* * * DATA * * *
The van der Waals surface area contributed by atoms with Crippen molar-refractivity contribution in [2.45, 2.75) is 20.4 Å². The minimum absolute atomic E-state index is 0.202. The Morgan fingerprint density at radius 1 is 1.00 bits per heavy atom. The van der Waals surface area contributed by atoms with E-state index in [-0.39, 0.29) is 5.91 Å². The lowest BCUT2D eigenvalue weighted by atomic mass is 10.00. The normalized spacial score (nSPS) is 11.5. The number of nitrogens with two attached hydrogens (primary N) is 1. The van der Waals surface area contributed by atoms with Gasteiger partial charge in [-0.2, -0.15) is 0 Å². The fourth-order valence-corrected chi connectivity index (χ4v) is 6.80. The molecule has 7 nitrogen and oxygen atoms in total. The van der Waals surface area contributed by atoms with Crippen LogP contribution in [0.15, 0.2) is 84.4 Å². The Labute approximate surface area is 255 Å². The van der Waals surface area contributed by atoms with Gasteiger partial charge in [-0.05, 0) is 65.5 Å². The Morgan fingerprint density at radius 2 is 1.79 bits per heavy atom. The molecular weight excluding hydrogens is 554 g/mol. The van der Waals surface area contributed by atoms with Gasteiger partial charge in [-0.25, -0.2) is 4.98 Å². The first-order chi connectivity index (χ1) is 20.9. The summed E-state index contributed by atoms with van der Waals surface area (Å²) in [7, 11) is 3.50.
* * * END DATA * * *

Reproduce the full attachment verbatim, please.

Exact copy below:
The van der Waals surface area contributed by atoms with Crippen molar-refractivity contribution in [2.45, 2.75) is 20.4 Å². The minimum absolute atomic E-state index is 0.202. The Morgan fingerprint density at radius 1 is 1.00 bits per heavy atom. The van der Waals surface area contributed by atoms with E-state index in [-0.39, 0.29) is 5.91 Å². The lowest BCUT2D eigenvalue weighted by atomic mass is 10.00. The normalized spacial score (nSPS) is 11.5. The number of nitrogens with two attached hydrogens (primary N) is 1. The van der Waals surface area contributed by atoms with Gasteiger partial charge in [-0.2, -0.15) is 0 Å². The fourth-order valence-corrected chi connectivity index (χ4v) is 6.80. The molecule has 7 nitrogen and oxygen atoms in total. The van der Waals surface area contributed by atoms with Crippen LogP contribution in [0.15, 0.2) is 84.4 Å². The Labute approximate surface area is 255 Å². The van der Waals surface area contributed by atoms with Gasteiger partial charge in [-0.05, 0) is 65.5 Å². The Morgan fingerprint density at radius 2 is 1.79 bits per heavy atom. The molecular weight excluding hydrogens is 554 g/mol. The van der Waals surface area contributed by atoms with Gasteiger partial charge in [-0.25, -0.2) is 4.98 Å². The first-order chi connectivity index (χ1) is 20.9. The summed E-state index contributed by atoms with van der Waals surface area (Å²) in [7, 11) is 3.50.